There is a point to this little story. A few days ago after a day in front of the computer I went for a short walk, to a disused Railway station a few miles away. There is a small cafeteria there and I get on well with the owner.

So while enjoying a quick cup of tea, two young guys appeared who were probably just still at school or about to become students. One of them had a Pentax D SLR camera, and was enthusiastically talking about photographing the old station. I suggested it would look good in black and white. A short conversation followed, mostly with me doing the listening for a change, and it became clear they had an interest in photographing anything they thought old.

I don’t normally say who I am, or about my job, unless people ask, so I was happy to let them enthuse about what they were trying to do.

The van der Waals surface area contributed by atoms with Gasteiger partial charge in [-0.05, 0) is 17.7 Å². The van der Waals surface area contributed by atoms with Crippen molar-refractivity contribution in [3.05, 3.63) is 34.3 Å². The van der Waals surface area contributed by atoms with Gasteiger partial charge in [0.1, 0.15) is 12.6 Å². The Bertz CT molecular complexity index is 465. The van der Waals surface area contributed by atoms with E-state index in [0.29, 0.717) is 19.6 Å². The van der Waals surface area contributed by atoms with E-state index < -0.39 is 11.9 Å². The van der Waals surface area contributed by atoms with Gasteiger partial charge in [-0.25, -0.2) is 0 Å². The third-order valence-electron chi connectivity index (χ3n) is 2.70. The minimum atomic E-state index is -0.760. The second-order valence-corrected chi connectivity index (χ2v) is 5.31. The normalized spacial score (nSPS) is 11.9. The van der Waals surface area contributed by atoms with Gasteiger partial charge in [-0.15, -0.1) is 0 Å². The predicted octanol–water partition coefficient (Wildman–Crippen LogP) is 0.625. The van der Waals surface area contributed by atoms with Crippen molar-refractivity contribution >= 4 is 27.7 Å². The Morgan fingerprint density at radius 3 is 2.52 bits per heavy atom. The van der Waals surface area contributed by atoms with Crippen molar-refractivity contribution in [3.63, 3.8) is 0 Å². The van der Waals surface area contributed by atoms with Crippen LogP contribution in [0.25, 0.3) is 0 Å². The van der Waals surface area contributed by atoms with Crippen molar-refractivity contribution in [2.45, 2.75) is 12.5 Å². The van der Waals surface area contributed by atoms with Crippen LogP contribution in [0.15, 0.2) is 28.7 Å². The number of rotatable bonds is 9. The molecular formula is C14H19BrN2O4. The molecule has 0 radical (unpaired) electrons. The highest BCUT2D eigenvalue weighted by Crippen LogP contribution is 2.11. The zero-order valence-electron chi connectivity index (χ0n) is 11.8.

The thing that struck me was that they have a theme they can build upon as life unfolds for them. In reality, while professionally you have a body of work that grows quite quickly, it is sometimes for the enthusiast, difficult to build the same in any sort of depth, as a lot of things are tackled photographically speaking.

However. among the variety of situations and subjects that many turn their cameras too, there are likely to be a few growing potential portfolios. For example on holiday, how many have shots of the sea? With a few good shots across a few trips you have the start of an ongoing series. Ditto that for landscapes, churches, close-up and macro subjects to name some more

If you start to look at the series of images as ‘one’, then it becomes easy to see where can add to those images and take things further. And I can assure you that as you look back at shots created over time, with an ongoing theme, a lot of pleasure can be had in that. Not only that but who knows the value in every sense of those shots in the future?

End. (01/08/10).